The Niagara County SPCA is pairing with local veterans' groups and representatives from Niagara University to bring healing to veterans in the community and animals in the animal shelter.
The shelter has launched Dog Tags Niagara, a program that has been in the works for more than a year.
It started with an employee from the SPCA who had a personal interest in soldiers returning from deployment with post-traumatic stress disorder.
Animal Rescue and Cruelty Dispatcher Lauren Zaninovich wanted to offer help in an unconventional way to solders returning home from war in our area. With the many other programs forming at the shelter, the idea was placed on the back burner until it was sparked again by a volunteer from the Niagara County SPCA who works at the Niagara Falls Reserve Base in the 914th Air Lift Wing.
Staff Sgt. Frank Coseglia made the proper connections between the air base and the shelter and months later a program was born.
When asked why getting this program off the ground was so important to him Coseglia said, "I've been in the Air Force for more than 10 years and have been involved with the shelter for the past two years and have seen the needs of both the veterans coming back from deployment and the animals at the SPCA. Both are causes I believe strongly in."
Today, Dog Tags Niagara is in its infancy with three volunteer veterans who come in regularly for their dose of canine "therapy" and dish out a little therapy as well.
Joe Ruszala, co-founder of Paws and Patriots, Erie County SPCA's veteran program and co-founder of the veteran's program Courage to Heal, which pairs service dogs with veterans, has been instrumental in jumpstarting the program at the Niagara County SPCA. Ruszala worked with Executive Director Amy Lewis of the Niagara County SPCA when he helped to initiate Paws and Patriots in Erie County back in 2010.
Ruszala is excited about the program and its inception at NCSPCA and had this to say: "This program has tremendous potential. We are pairing the pit bulls of the canine world with the pit bulls of the human world. Like the dog, veterans are stigmatized and sometimes have a bad rap. They come back from deployment with difficulty integrating back into society and often get themselves into trouble. The dog on the Dog Tags Niagara logo is a pit bull and symbolizes their similarities."
"There is a lot of research linking the bond between humans and animals in healing and good health in general. Even if there weren't studies, I know that when I come home after having a bad day, my dogs are there to greet me and put an instant smile on my face," says Lewis of the human-animal bond. "Animals help their humans cope with loss; help in the grieving process; help with depression and even Asberger Syndrome."
Veteran Frank Morabito of Lockport believes strongly in the ability of animals to heal humans. Morabito joined the U.S. Army in 2006 and then entered the 82nd Airborne Division in 2007, where he was in an aerial recovery team in Afghanistan. After six years in the Army, he left active duty in March of 2012. Upon his return, despite coming home to his wife Megan and family, something seemed to be missing; there seemed to be a void in his life. Frank transferred to the National Guard shortly after his move and he and his wife were expecting a son. It was a few months later when Frank realized what was missing in his life: a dog named Otto.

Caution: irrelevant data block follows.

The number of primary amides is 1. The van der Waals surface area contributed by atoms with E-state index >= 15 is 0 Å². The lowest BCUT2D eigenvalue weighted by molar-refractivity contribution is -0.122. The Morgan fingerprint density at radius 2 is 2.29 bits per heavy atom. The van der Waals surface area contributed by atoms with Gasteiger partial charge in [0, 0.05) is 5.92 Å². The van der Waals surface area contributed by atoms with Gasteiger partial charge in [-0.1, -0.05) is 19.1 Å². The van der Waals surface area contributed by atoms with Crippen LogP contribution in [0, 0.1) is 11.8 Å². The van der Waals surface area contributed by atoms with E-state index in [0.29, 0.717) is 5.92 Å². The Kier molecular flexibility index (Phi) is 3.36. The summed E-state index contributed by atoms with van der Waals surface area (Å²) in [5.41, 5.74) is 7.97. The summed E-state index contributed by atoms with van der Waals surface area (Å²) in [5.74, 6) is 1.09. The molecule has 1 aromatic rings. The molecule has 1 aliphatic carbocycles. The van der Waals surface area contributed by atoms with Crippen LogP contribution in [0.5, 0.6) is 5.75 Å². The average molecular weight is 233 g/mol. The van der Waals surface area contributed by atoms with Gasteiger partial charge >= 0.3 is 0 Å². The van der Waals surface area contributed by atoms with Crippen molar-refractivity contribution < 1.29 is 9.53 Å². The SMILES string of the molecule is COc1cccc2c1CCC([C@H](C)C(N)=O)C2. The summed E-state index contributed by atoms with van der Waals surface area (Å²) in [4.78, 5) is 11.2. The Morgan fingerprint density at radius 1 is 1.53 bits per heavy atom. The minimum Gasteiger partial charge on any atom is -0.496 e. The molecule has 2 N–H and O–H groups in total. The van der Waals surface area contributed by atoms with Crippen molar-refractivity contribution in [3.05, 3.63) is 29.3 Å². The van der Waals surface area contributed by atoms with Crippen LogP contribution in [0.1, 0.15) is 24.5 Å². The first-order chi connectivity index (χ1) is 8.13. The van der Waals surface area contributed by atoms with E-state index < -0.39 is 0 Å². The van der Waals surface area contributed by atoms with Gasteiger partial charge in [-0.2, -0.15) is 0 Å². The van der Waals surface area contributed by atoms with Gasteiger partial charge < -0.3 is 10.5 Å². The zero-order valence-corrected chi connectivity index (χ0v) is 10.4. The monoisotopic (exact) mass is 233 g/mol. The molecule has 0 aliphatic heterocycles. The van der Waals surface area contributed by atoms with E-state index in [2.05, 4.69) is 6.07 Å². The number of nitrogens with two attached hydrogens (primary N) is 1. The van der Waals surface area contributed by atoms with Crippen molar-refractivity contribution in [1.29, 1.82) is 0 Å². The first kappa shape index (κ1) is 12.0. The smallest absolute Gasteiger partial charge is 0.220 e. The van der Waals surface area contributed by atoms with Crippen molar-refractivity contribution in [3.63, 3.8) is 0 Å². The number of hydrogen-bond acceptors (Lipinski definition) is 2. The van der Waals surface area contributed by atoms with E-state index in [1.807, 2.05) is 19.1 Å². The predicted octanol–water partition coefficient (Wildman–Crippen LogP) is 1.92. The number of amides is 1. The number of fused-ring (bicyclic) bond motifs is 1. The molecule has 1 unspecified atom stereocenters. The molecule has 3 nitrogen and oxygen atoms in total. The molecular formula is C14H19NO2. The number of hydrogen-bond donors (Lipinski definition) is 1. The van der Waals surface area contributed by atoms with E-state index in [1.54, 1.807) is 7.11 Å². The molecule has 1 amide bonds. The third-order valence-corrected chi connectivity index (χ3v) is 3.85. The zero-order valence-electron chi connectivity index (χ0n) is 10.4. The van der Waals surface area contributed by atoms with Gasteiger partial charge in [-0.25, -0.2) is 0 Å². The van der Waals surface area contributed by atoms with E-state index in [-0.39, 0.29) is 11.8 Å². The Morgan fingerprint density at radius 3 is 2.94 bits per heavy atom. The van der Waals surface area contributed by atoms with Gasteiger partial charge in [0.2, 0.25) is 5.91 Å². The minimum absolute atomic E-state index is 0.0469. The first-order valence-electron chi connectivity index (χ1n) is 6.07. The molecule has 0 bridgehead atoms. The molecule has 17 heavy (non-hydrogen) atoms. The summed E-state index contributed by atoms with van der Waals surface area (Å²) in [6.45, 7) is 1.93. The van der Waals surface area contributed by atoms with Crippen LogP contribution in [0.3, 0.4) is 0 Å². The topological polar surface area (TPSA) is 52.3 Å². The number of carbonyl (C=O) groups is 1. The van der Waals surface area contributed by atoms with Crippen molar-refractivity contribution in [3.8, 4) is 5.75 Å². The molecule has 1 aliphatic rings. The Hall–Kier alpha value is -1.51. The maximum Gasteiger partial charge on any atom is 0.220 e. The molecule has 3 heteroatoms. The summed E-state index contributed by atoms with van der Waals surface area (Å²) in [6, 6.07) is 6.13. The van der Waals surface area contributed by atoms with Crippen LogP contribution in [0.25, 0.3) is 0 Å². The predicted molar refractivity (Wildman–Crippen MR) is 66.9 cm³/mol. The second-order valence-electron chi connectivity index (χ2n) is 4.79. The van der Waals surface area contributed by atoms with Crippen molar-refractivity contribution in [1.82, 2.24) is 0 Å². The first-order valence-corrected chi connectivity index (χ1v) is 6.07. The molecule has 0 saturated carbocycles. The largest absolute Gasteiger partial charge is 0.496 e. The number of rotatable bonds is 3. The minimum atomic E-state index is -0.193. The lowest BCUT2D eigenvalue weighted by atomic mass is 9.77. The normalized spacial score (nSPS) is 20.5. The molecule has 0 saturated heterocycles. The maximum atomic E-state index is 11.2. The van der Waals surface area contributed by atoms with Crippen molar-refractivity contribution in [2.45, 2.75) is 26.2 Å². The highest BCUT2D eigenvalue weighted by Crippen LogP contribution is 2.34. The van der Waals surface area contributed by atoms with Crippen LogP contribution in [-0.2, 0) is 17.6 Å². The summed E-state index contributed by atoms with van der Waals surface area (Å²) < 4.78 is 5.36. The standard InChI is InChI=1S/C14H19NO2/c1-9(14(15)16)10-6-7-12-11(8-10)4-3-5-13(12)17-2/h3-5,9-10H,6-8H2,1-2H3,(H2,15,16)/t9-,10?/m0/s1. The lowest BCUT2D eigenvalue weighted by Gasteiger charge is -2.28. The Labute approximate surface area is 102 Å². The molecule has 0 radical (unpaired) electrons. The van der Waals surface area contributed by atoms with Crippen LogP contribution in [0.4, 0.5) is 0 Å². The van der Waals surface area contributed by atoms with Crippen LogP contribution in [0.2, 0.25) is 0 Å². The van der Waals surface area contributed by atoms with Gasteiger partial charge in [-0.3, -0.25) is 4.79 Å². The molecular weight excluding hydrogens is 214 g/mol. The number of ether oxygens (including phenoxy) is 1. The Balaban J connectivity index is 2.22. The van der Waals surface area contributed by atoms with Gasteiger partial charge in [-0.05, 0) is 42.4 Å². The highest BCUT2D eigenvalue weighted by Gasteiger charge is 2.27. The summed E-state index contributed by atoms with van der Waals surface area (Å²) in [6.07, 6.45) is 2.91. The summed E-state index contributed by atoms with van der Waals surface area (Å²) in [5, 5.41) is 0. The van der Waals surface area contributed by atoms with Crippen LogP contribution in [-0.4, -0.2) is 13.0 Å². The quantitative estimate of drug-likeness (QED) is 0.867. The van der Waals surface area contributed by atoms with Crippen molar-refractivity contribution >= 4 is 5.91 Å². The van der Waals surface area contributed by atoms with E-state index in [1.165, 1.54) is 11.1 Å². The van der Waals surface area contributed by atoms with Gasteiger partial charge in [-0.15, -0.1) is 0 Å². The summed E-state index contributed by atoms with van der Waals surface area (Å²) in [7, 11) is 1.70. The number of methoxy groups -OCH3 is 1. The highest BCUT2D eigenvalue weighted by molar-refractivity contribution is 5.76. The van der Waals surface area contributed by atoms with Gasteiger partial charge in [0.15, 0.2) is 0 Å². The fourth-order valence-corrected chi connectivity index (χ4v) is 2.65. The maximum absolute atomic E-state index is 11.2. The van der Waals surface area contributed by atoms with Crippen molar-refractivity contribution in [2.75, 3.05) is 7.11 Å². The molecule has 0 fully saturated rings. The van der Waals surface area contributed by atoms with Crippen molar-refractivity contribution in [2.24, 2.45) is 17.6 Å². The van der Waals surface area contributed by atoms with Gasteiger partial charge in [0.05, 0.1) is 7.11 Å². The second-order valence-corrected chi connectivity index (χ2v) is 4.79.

Frank went to the Niagara County SPCA in October of 2012. His options were many. There were dogs in virtually every kennel including a litter of adorable puppies. Instead of going for the puppy in the window, Frank had his mind set on a very goofy pit bull mix named Victor. Things were a little rocky when Frank and his wife and their miniature dachshund first met Victor. Staff at the shelter was a bit nervous introducing Victor to the tiny dachshund because of the incredible size difference. It seemed like the Morabito family dog was even more terrified to meet Victor.
Victor all but turned himself inside out to befriend the tiny dog that quaked from between his owner's ankles. Victor did have his issues to overcome, however; he had a strange fear of concrete when Frank first took him home. Victor tipped-toed around avoiding concrete as if maneuvering around a minefield. Victor, who is now Otto, overcame his fear of sidewalks and has become a certified therapy dog, and will be able to help many others as he has helped Frank through many of his difficulties since returning home.
Frank had to say this of Otto: "Yes, my family is great and has also been there with me through my ups and downs; but there is just something about having Otto's affectionate presence nearby. He is not only my dog - my wife and 8-month-old son Domenic love him as well. He is always there when I or anyone else needs him or even if we don't."
Representatives from Dog Tags Niagara will be available at the Niagara County SPCA from noon to 4 p.m. Saturday, Nov. 17, and Sunday, Nov. 18.
For additional information on the program, call the shelter at 731-4368 and leave a message for Toni or Susan.
"Dog Tags Niagara: Our mission is to heal; to heal the wounded soldier whose damages are unseen; to heal the wounded animal whose trust has been broken."